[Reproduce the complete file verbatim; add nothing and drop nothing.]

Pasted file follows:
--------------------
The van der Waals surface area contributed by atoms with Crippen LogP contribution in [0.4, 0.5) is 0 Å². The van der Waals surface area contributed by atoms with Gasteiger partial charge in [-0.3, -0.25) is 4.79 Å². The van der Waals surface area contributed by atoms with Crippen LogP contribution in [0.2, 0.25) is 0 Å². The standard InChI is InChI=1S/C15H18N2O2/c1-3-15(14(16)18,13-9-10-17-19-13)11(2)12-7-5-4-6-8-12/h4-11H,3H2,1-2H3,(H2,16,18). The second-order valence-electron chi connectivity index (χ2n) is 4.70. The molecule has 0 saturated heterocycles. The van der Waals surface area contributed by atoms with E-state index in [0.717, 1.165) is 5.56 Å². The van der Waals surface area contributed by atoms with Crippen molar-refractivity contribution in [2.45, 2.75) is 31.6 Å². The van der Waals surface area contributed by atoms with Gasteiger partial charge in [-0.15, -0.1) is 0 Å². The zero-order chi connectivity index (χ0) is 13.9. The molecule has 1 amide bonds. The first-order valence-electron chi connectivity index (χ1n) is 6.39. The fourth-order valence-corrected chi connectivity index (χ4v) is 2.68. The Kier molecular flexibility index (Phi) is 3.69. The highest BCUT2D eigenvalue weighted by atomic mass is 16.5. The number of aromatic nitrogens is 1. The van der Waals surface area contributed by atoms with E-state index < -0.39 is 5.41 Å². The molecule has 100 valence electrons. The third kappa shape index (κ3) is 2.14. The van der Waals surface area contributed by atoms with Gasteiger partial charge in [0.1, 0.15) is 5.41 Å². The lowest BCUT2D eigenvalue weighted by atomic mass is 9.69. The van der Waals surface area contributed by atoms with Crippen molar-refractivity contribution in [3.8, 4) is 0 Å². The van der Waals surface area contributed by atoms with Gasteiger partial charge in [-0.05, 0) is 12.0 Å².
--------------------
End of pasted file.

The van der Waals surface area contributed by atoms with Crippen LogP contribution in [0.4, 0.5) is 0 Å². The van der Waals surface area contributed by atoms with Gasteiger partial charge in [-0.3, -0.25) is 4.79 Å². The van der Waals surface area contributed by atoms with Crippen LogP contribution in [0.2, 0.25) is 0 Å². The standard InChI is InChI=1S/C15H18N2O2/c1-3-15(14(16)18,13-9-10-17-19-13)11(2)12-7-5-4-6-8-12/h4-11H,3H2,1-2H3,(H2,16,18). The second-order valence-electron chi connectivity index (χ2n) is 4.70. The molecule has 0 saturated heterocycles. The van der Waals surface area contributed by atoms with E-state index in [0.717, 1.165) is 5.56 Å². The van der Waals surface area contributed by atoms with Crippen molar-refractivity contribution in [2.45, 2.75) is 31.6 Å². The van der Waals surface area contributed by atoms with Gasteiger partial charge in [-0.15, -0.1) is 0 Å². The zero-order chi connectivity index (χ0) is 13.9. The molecule has 1 amide bonds. The first-order valence-electron chi connectivity index (χ1n) is 6.39. The fourth-order valence-corrected chi connectivity index (χ4v) is 2.68. The Kier molecular flexibility index (Phi) is 3.69. The highest BCUT2D eigenvalue weighted by atomic mass is 16.5. The number of aromatic nitrogens is 1. The van der Waals surface area contributed by atoms with E-state index < -0.39 is 5.41 Å². The molecule has 100 valence electrons. The third kappa shape index (κ3) is 2.14. The van der Waals surface area contributed by atoms with Gasteiger partial charge in [0.1, 0.15) is 5.41 Å². The lowest BCUT2D eigenvalue weighted by atomic mass is 9.69. The van der Waals surface area contributed by atoms with Crippen molar-refractivity contribution in [3.8, 4) is 0 Å². The van der Waals surface area contributed by atoms with Gasteiger partial charge in [-0.05, 0) is 12.0 Å².